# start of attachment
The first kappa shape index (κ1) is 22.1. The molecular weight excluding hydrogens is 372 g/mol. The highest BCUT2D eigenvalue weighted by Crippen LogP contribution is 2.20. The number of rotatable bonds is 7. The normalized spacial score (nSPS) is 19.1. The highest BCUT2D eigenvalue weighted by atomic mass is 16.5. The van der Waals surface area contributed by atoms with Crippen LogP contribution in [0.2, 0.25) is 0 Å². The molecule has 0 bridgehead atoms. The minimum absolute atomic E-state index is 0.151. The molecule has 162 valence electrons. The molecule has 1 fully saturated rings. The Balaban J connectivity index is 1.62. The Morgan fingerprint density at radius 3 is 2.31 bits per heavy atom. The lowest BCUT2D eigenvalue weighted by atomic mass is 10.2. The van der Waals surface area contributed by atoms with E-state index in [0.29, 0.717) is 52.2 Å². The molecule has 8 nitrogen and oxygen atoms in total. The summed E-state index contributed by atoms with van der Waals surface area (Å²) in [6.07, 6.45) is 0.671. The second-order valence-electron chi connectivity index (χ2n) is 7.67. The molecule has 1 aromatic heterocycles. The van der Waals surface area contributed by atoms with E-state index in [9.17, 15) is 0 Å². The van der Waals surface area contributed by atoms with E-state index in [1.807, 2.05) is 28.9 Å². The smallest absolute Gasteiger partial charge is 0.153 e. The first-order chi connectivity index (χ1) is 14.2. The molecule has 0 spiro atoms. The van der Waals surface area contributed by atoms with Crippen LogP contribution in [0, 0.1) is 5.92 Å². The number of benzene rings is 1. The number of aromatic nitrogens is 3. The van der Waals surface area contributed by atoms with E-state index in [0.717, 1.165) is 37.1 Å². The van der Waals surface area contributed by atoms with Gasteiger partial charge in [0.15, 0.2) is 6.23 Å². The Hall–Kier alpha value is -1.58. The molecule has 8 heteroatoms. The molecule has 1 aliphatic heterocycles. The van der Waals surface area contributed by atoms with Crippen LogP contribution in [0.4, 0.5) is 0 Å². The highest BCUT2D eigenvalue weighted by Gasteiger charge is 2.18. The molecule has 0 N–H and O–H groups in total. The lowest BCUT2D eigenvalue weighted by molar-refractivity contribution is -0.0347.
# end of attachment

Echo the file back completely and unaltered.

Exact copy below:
The first kappa shape index (κ1) is 22.1. The molecular weight excluding hydrogens is 372 g/mol. The highest BCUT2D eigenvalue weighted by Crippen LogP contribution is 2.20. The number of rotatable bonds is 7. The normalized spacial score (nSPS) is 19.1. The highest BCUT2D eigenvalue weighted by atomic mass is 16.5. The van der Waals surface area contributed by atoms with Crippen LogP contribution in [0.2, 0.25) is 0 Å². The molecule has 0 bridgehead atoms. The minimum absolute atomic E-state index is 0.151. The molecule has 162 valence electrons. The molecule has 1 fully saturated rings. The Balaban J connectivity index is 1.62. The Morgan fingerprint density at radius 3 is 2.31 bits per heavy atom. The lowest BCUT2D eigenvalue weighted by atomic mass is 10.2. The van der Waals surface area contributed by atoms with E-state index in [0.29, 0.717) is 52.2 Å². The molecule has 8 nitrogen and oxygen atoms in total. The summed E-state index contributed by atoms with van der Waals surface area (Å²) in [6.07, 6.45) is 0.671. The second-order valence-electron chi connectivity index (χ2n) is 7.67. The molecule has 1 aromatic heterocycles. The van der Waals surface area contributed by atoms with E-state index in [9.17, 15) is 0 Å². The van der Waals surface area contributed by atoms with E-state index in [1.807, 2.05) is 28.9 Å². The smallest absolute Gasteiger partial charge is 0.153 e. The first-order chi connectivity index (χ1) is 14.2. The molecule has 0 spiro atoms. The van der Waals surface area contributed by atoms with Crippen LogP contribution in [0, 0.1) is 5.92 Å². The number of benzene rings is 1. The number of aromatic nitrogens is 3. The van der Waals surface area contributed by atoms with E-state index in [0.717, 1.165) is 37.1 Å². The van der Waals surface area contributed by atoms with Gasteiger partial charge in [0.15, 0.2) is 6.23 Å². The Hall–Kier alpha value is -1.58. The molecule has 8 heteroatoms. The molecule has 1 aliphatic heterocycles. The van der Waals surface area contributed by atoms with Crippen LogP contribution in [0.4, 0.5) is 0 Å². The highest BCUT2D eigenvalue weighted by Gasteiger charge is 2.18. The molecule has 0 N–H and O–H groups in total. The lowest BCUT2D eigenvalue weighted by molar-refractivity contribution is -0.0347.